Sen. Joe Manchin reiterated Thursday evening that he would not support scrapping or softening the legislative filibuster shortly after President Biden huddled with Senate Democrats in an effort to win support for changing the procedural tool in order to pass major election reform legislation.
“The ability to debate and do the hard work to find consensus between to two parties is more important for our country now than ever before with the Senate evenly divided,” Manchin (D-WV) said in a lengthy statement.
“Allowing one party to exert complete control in the Senate with only a simple majority will only pour fuel onto the fire of political whiplash and dysfunction that is tearing this nation apart — especially when one party controls both Congress and the White House,” he added. “As such, and as I have said many times before, I will not vote to eliminate or weaken the filibuster.”
Manchin released his statement hours after his fellow moderate, Sen. Kyrsten Sinema (D-Ariz.) spoke on the Senate floor and reaffirmed her own opposition to changing the filibuster rules.
“We must address the disease itself, the disease of division, to protect our democracy,” she emphasized. “And it cannot be achieved by one party alone.”
Manchin praised his colleague afterward, telling reporters that Sinema had raised “the points that I’ve been making for an awful long time and she has, too.”
The two senators’ statements dealt another major blow to Biden, who has spent days ramping up pressure on the lawmakers.
Top Democrats pivoted to election reform after Biden’s $2 trillion Build Back Better Act hit a wall in December, when Manchin asserted he did not support key provisions. That left the White House and congressional leadership searching for another potential win ahead of the midterm elections.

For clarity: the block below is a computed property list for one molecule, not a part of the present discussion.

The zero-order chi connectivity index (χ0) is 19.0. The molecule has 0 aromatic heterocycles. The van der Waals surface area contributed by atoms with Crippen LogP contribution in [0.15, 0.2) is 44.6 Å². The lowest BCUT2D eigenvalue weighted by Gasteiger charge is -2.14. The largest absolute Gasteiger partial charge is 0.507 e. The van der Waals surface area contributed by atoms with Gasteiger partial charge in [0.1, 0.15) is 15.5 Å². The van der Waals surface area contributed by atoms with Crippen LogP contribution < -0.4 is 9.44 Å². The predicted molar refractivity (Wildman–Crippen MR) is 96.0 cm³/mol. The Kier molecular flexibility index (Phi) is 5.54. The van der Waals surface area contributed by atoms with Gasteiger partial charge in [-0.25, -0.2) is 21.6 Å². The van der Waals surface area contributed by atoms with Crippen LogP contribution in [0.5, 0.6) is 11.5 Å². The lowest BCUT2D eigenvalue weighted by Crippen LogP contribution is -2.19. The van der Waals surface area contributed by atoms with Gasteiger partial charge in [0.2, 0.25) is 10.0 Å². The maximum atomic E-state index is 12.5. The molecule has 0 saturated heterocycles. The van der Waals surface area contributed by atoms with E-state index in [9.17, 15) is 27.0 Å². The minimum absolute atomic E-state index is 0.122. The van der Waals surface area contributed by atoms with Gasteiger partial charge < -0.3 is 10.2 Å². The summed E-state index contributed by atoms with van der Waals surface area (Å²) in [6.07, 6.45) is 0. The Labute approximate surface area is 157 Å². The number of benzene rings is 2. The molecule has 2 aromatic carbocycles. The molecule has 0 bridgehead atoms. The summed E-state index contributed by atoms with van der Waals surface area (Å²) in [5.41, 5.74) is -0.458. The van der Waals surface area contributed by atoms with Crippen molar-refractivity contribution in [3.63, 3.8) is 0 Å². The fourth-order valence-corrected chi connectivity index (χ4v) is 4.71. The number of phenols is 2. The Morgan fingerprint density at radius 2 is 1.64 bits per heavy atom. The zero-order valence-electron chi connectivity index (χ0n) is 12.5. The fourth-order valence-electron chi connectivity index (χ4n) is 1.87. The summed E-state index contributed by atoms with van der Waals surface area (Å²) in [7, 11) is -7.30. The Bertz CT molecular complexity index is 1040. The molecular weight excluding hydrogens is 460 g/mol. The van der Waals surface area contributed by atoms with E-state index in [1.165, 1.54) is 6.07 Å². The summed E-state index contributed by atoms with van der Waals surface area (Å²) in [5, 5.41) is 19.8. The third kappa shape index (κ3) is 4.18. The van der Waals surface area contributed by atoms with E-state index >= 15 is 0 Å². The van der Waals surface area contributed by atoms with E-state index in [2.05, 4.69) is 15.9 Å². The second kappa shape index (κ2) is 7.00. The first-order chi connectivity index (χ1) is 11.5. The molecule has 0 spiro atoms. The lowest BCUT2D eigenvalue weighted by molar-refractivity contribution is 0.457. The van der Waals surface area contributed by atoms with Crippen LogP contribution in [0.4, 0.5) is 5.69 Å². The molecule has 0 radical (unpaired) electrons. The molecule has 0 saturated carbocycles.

Following Thursday’s meeting, a frustrated Biden acknowledged his drive to pass election reforms had stalled for the near future, telling reporters that “we missed this time.”
“I hope we can get this done, but I’m not sure,” the president said. “But one thing for certain [is that] like every other major civil rights bill that came along, if we miss the first time, we can come back and try it a second time.”
Manchin has insisted that any changes to Senate rules be done with the approval of Republicans as well as Democrats, and noted in his statement that while some members of his party have changed their position on the filibuster, “I have not.”
“Respect is a two-way street — I respect that they have changed and I would hope they respect that I have not,” he said.
“For those who believe that bipartisanship is impossible, we have proven them wrong. Ending the filibuster would be the easy way out,” he concluded. “I cannot support such a perilous course for this nation when elected leaders are sent to Washington to unite our country by putting politics and party aside. It is time we do the hard work to forge the difficult compromises that can stand the test of time and deliver on the promise of a brighter tomorrow for all Americans.”